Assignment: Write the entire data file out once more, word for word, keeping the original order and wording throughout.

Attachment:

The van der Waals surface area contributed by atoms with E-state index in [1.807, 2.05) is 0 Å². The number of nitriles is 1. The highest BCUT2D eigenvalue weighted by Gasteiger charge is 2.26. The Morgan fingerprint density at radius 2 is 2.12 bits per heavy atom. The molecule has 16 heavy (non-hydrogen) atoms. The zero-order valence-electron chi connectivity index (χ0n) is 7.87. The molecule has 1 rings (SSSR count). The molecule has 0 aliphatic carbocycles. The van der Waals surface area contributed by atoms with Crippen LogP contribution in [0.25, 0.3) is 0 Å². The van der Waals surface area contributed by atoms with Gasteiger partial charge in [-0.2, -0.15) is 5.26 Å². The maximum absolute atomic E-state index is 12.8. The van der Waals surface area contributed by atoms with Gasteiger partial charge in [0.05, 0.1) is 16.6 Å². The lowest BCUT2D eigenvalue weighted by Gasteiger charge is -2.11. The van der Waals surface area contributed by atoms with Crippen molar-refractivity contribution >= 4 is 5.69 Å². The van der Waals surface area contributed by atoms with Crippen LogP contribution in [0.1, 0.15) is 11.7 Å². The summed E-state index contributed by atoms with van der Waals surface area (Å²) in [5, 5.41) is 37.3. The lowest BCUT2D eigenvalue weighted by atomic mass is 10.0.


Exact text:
The van der Waals surface area contributed by atoms with E-state index in [1.807, 2.05) is 0 Å². The number of nitriles is 1. The highest BCUT2D eigenvalue weighted by Gasteiger charge is 2.26. The Morgan fingerprint density at radius 2 is 2.12 bits per heavy atom. The molecule has 16 heavy (non-hydrogen) atoms. The zero-order valence-electron chi connectivity index (χ0n) is 7.87. The molecule has 1 rings (SSSR count). The molecule has 0 aliphatic carbocycles. The van der Waals surface area contributed by atoms with Crippen LogP contribution in [0.25, 0.3) is 0 Å². The van der Waals surface area contributed by atoms with Gasteiger partial charge in [-0.2, -0.15) is 5.26 Å². The maximum absolute atomic E-state index is 12.8. The van der Waals surface area contributed by atoms with Gasteiger partial charge in [0.05, 0.1) is 16.6 Å². The lowest BCUT2D eigenvalue weighted by Gasteiger charge is -2.11. The van der Waals surface area contributed by atoms with Crippen molar-refractivity contribution >= 4 is 5.69 Å². The van der Waals surface area contributed by atoms with Crippen LogP contribution in [0.1, 0.15) is 11.7 Å². The summed E-state index contributed by atoms with van der Waals surface area (Å²) in [5, 5.41) is 37.3. The lowest BCUT2D eigenvalue weighted by atomic mass is 10.0.